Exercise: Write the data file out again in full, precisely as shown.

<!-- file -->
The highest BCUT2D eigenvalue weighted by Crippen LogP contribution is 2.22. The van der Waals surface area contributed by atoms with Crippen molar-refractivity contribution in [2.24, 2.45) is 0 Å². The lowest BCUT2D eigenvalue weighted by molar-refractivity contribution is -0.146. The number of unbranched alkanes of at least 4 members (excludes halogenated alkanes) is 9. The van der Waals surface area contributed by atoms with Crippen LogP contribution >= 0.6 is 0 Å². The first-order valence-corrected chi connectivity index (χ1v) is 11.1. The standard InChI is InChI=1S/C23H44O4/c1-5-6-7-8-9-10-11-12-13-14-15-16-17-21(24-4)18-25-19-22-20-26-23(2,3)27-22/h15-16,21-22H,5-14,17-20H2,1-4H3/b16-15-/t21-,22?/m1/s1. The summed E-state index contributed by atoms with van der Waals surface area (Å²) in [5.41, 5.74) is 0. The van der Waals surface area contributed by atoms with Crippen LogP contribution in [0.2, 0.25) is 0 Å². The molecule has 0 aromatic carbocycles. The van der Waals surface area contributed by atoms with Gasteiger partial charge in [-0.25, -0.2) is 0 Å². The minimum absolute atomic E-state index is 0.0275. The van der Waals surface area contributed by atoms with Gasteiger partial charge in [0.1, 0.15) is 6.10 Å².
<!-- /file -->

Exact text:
The highest BCUT2D eigenvalue weighted by Crippen LogP contribution is 2.22. The van der Waals surface area contributed by atoms with Crippen molar-refractivity contribution in [2.24, 2.45) is 0 Å². The lowest BCUT2D eigenvalue weighted by molar-refractivity contribution is -0.146. The number of unbranched alkanes of at least 4 members (excludes halogenated alkanes) is 9. The van der Waals surface area contributed by atoms with Crippen LogP contribution >= 0.6 is 0 Å². The first-order valence-corrected chi connectivity index (χ1v) is 11.1. The standard InChI is InChI=1S/C23H44O4/c1-5-6-7-8-9-10-11-12-13-14-15-16-17-21(24-4)18-25-19-22-20-26-23(2,3)27-22/h15-16,21-22H,5-14,17-20H2,1-4H3/b16-15-/t21-,22?/m1/s1. The summed E-state index contributed by atoms with van der Waals surface area (Å²) in [5.41, 5.74) is 0. The van der Waals surface area contributed by atoms with Crippen LogP contribution in [0.2, 0.25) is 0 Å². The molecule has 0 aromatic carbocycles. The van der Waals surface area contributed by atoms with Gasteiger partial charge in [-0.25, -0.2) is 0 Å². The minimum absolute atomic E-state index is 0.0275. The van der Waals surface area contributed by atoms with Gasteiger partial charge in [0.1, 0.15) is 6.10 Å².